A “site map” is a file on a website that helps you find things on that site. There are two kinds of site maps both of which make your website more usable.
The first is a simple page on your website that lists – usually in outline format – the most important pages on your site. Sometimes a user will have difficulty finding what they are looking for with the normal navigation menus on a page so a site map provides an easy way to scan the titles of all the pages on your site. Also, the links on a site map are easily seen by a search engine so it is another way to ensure they check all of the pages on your website.
Here is what CityCenter’s site map page looks like:
The second type of site map is specifically designed for search engines. It is a simple text file, but it is structured in a particular way, named “sitemap.xml” and contains specific information:
- URL (web address) of the web page
- the date and time that page was last modified
- how often it is usually changed, and
- what you think its relative importance is (compared to other pages on your site)
Here is what one line of a sitemap.xml file looks like:
<url><loc>http://www.citycent.com/about.htm</loc> <lastmod>2009-06-12T05:37:02+00:00</lastmod> <changefreq>monthly</changefreq><priority>0.50</priority></url>
It’s somewhat readable, but not something you’d really want to type out yourself. Luckily there are lots of online services (many free) and programs that will create a sitemap.xml file for you:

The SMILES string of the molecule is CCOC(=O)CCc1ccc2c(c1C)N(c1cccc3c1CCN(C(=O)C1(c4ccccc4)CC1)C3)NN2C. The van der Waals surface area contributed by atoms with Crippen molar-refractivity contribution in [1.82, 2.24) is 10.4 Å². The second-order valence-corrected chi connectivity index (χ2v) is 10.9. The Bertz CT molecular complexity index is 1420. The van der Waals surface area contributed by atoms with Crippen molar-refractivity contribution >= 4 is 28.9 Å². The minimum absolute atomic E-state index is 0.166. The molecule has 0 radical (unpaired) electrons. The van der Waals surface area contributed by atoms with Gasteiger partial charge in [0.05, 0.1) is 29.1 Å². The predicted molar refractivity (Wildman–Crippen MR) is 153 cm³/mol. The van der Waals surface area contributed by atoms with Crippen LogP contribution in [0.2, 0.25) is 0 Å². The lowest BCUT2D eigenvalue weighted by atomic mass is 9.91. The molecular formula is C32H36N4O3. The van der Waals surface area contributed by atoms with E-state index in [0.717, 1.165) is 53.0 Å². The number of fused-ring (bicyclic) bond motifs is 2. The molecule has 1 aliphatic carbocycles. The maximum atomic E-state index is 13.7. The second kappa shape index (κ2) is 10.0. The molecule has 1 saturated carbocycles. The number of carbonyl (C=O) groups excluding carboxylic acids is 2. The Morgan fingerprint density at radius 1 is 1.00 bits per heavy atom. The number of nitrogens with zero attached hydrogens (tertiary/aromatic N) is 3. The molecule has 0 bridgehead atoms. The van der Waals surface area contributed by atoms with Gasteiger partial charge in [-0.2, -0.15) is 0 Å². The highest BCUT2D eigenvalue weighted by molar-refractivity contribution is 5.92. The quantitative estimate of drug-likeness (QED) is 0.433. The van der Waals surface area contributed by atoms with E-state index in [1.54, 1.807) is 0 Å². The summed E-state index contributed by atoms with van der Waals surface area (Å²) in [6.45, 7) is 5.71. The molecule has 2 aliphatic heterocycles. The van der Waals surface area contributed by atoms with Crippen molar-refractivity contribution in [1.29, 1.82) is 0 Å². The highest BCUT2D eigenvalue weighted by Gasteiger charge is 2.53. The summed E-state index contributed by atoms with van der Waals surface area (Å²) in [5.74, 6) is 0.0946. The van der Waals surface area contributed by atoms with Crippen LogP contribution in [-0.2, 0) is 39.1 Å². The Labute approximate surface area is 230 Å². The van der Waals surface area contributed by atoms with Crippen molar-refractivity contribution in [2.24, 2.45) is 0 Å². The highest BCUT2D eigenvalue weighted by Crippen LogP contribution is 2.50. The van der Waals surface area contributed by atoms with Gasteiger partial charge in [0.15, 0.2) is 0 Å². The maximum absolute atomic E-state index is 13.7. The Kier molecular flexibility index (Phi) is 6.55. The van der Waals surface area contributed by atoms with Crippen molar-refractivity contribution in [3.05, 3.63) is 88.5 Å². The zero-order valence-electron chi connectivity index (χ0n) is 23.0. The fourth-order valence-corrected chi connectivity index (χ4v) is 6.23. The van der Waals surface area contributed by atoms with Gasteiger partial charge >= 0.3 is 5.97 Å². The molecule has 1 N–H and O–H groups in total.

Some of those services also provide an editor so you can make modifications to the site map. Most often you’ll want to edit the “priority” field. The system works on a scale of 0.0 to 1.0 with 1.0 having the highest priority. Setting a page to 1.0 won’t get it a higher ranking with Google, but it will tell the search engine viewing your site that that page is more important than others. But if you set everything to 1.0 then there is no difference and the search engine won’t be able to tell what you think has a higher priority. Usually you would put your home page at 1.0, your primary product or service page as 0.9 and pages that few people will need as a 0.1 or 0.2.
Once your site map is created you need to name it sitemap.xml and upload it to the main directory of your website – the same place your home page is. You’ll want to be sure that the file is structured properly or the search engines won’t be able to read it. Again, there are many free online services that will validate the file for you:
Google and other search engines will look for your site map and factor that information into their review of your site and the index they create for it.
So both types of site maps – one for humans and one for search engines – will help your website be more useful and visible. If you need help in creating either of these for your website please let us know.